"Oh Mary dear - the cold clay ashed them
I am only the ghost of your Willy -oh"

"Oh Mary dear, the dawn is breaking
Don't you think it's time for me to go?
I am leaving you quite broken hearted
For to cross the Bay of Biscay-oh"

"If I had all the gold and silver
And all the money in Mexico
I would grant it all to the king of Erin
For to bring me back my Willy-oh"

William and Felicia's notes: 'Bay of Biscay', traditional but run through the "folk processor" to suit our fancies, looks at the ghostly homecoming of a drowned sailor after seven years lost at sea.'

I have no real idea how this ballad was compiled (written). But it surely reminds of several "Drowned lover" or "Drowned sailor" ballads or the very old "Captain Digby's Farewell". Then take the motif of the return of the dead lover as a ghost (several Child ballads), the real dangers of the Bay of Biscay (there are a couple of shipwreck [or near shipwreck] songs from that area), and the Willie from 'Rare Willie', another drowned lover song from F. Child, and the song is nearly completed.

This is but a fancy story with little background. The real story behind this fine ballad could be something totally different. I'd love to read it.

Wolfgang


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Subject: RE: Help: Bay of Biscay - My Willie Sails
From: Barry Finn
Date: 02 Sep 99 - 11:04 PM

I can say first hand that William & Felicia's version is quite a nice one & well worth hearing. While you're here William (if you're still here) where did you happen to pick up the last verse of the Saltpeter Shanty, I have a few others (one from a version called Slav Ho) but I love that for an ending. Barry from a Emigration & Transportation workshop with you a few yrs back at Mystic.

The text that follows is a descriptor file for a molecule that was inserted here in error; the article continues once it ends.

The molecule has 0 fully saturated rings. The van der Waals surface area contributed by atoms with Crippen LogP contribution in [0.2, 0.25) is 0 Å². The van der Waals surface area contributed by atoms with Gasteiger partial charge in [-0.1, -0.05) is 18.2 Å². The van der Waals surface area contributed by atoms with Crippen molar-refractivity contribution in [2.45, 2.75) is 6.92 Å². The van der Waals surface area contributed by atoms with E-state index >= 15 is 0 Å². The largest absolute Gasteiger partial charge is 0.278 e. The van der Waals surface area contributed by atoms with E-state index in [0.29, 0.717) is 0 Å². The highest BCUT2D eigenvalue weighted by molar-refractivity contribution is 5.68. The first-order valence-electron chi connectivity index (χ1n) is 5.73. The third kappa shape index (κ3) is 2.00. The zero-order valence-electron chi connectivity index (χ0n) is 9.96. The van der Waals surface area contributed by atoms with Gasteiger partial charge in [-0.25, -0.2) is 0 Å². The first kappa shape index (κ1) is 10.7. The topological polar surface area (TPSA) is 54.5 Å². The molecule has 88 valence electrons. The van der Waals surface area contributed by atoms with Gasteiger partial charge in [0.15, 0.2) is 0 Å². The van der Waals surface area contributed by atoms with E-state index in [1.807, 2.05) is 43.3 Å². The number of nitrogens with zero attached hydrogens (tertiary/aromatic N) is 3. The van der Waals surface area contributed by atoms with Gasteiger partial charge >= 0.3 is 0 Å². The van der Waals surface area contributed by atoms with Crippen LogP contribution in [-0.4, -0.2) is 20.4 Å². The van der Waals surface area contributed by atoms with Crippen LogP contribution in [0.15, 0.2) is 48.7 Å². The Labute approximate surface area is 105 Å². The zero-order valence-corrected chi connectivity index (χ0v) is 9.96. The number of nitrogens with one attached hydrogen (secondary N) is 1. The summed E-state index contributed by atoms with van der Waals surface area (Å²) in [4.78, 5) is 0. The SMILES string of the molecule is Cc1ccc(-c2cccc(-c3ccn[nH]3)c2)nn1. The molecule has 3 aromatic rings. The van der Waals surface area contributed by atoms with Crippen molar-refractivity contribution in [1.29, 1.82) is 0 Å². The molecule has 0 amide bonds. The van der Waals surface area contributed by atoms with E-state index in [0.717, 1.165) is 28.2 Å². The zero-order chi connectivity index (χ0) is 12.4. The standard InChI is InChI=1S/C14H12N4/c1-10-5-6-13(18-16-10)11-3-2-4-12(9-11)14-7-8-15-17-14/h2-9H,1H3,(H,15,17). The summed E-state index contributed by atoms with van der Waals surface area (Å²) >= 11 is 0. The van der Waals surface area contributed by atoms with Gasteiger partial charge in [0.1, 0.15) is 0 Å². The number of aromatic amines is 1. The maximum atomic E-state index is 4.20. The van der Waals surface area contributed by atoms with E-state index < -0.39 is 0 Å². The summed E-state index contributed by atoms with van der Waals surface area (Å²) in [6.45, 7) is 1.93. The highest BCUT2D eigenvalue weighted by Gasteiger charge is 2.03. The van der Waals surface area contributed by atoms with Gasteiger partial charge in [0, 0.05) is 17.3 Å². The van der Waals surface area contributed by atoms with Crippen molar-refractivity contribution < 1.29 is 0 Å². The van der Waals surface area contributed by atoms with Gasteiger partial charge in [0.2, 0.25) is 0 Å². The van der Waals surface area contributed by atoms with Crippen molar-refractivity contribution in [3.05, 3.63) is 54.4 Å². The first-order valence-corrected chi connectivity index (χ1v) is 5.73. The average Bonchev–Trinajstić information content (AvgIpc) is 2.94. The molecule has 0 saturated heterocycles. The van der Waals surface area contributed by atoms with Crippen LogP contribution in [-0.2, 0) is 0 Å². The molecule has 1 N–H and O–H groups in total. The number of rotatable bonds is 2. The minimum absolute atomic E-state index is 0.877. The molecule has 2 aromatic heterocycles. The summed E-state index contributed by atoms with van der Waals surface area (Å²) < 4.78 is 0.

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Subject: RE: Help: Bay of Biscay - My Willie Sails
From: William Pint
Date: 05 Sep 99 - 12:02 PM

Thanks Barry -- I heard Saltpetre Shanty from an old Johnny Collins tape (long before I met Johnny). I think I just made up that last verse (or at least expanded a phrase into a verse) to round out our arrangement of the song. I'd have to dig out that old cassette to check and that could take weeks!


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Subject: ADD Version: Saltpeter Shanty
From: Barry Finn
Date: 05 Sep 99 - 01:45 PM

Thanks William. I got the song (1 verse & a chorus - Slav Ho) about 20 yrs ago from an older recording of the Critics, Ewan said that he'd only had that 1 verse (from Colcord?). I added a few verses over the years, cause it was such a cracker of a song I couldn't bare singing 1 verse, then I ran into David Perry just before be passed on & he had the version Hugill has. I ended up keeping the original verse plus 3 that I had plus 3 from Hugill & the one you end with.

Saltpeter Shanty

For the Spanish Main we are bound away
Oh roll (Slav Ho) (2X)
We are sailing away at the break of day where the swift bonnita & dolphin do play

Grand Chorus:

Oh roll rock her bars heave her hi oh rock her roll (Slav ho slav vita brav say ya marita slav ho- thats how it sounds anyway)

To ol Callio we are bound away, oh roll (2X)
We are bound away from Liverpool Bay to the flash gals of Chili who'll take all our pay

A lashing of liquor the ol man gives, oh roll (2X)
If he keeps it up we'll bust a gut or drive this ship through hell if we must

When the order comes round for to shorten more sail, oh roll (2X)
We'll call for more ale in a full blown gale or up aloft you'll not see our tail

For 2 weary weeks we beat round the horn, oh roll (2X)